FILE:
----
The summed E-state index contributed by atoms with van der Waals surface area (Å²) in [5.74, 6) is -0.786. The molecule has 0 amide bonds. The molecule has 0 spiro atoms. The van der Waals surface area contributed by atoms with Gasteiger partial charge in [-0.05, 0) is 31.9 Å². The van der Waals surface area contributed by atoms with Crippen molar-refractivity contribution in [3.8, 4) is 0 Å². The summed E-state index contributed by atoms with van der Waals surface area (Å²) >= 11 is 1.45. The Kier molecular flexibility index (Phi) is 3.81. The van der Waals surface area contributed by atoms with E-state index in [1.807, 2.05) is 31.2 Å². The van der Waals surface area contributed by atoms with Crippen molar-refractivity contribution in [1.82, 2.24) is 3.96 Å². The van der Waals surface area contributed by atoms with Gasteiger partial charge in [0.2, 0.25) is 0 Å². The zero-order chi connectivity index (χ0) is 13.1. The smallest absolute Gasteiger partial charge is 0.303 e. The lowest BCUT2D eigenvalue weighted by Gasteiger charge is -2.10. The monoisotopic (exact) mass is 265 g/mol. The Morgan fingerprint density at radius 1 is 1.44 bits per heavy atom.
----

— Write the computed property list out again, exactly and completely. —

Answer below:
The summed E-state index contributed by atoms with van der Waals surface area (Å²) in [5.74, 6) is -0.786. The molecule has 0 amide bonds. The molecule has 0 spiro atoms. The van der Waals surface area contributed by atoms with Gasteiger partial charge in [-0.05, 0) is 31.9 Å². The van der Waals surface area contributed by atoms with Crippen molar-refractivity contribution in [3.8, 4) is 0 Å². The summed E-state index contributed by atoms with van der Waals surface area (Å²) >= 11 is 1.45. The Kier molecular flexibility index (Phi) is 3.81. The van der Waals surface area contributed by atoms with E-state index in [1.807, 2.05) is 31.2 Å². The van der Waals surface area contributed by atoms with Crippen molar-refractivity contribution in [1.82, 2.24) is 3.96 Å². The van der Waals surface area contributed by atoms with Gasteiger partial charge in [0.2, 0.25) is 0 Å². The zero-order chi connectivity index (χ0) is 13.1. The smallest absolute Gasteiger partial charge is 0.303 e. The lowest BCUT2D eigenvalue weighted by Gasteiger charge is -2.10. The monoisotopic (exact) mass is 265 g/mol. The Morgan fingerprint density at radius 1 is 1.44 bits per heavy atom.